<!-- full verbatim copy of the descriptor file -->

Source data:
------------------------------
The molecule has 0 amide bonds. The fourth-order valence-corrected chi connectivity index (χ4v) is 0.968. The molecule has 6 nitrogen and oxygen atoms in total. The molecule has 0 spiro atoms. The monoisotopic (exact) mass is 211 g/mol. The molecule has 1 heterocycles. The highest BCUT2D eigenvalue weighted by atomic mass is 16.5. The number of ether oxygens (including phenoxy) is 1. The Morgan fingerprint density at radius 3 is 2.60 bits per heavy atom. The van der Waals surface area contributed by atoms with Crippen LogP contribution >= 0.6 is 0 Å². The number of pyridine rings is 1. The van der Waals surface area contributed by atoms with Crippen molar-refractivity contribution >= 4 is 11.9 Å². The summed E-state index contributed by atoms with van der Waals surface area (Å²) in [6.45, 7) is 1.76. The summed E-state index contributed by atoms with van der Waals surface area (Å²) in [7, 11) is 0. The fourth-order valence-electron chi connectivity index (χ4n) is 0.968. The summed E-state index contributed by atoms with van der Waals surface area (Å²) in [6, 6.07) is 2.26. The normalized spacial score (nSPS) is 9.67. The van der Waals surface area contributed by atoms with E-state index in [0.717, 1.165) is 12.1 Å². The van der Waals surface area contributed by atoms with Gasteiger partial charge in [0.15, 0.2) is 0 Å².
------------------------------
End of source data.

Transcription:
The molecule has 0 amide bonds. The fourth-order valence-corrected chi connectivity index (χ4v) is 0.968. The molecule has 6 nitrogen and oxygen atoms in total. The molecule has 0 spiro atoms. The monoisotopic (exact) mass is 211 g/mol. The molecule has 1 heterocycles. The highest BCUT2D eigenvalue weighted by atomic mass is 16.5. The number of ether oxygens (including phenoxy) is 1. The Morgan fingerprint density at radius 3 is 2.60 bits per heavy atom. The van der Waals surface area contributed by atoms with Crippen LogP contribution >= 0.6 is 0 Å². The number of pyridine rings is 1. The van der Waals surface area contributed by atoms with Crippen molar-refractivity contribution >= 4 is 11.9 Å². The summed E-state index contributed by atoms with van der Waals surface area (Å²) in [6.45, 7) is 1.76. The summed E-state index contributed by atoms with van der Waals surface area (Å²) in [7, 11) is 0. The fourth-order valence-electron chi connectivity index (χ4n) is 0.968. The summed E-state index contributed by atoms with van der Waals surface area (Å²) in [6, 6.07) is 2.26. The normalized spacial score (nSPS) is 9.67. The van der Waals surface area contributed by atoms with E-state index in [0.717, 1.165) is 12.1 Å². The van der Waals surface area contributed by atoms with Gasteiger partial charge in [0.15, 0.2) is 0 Å².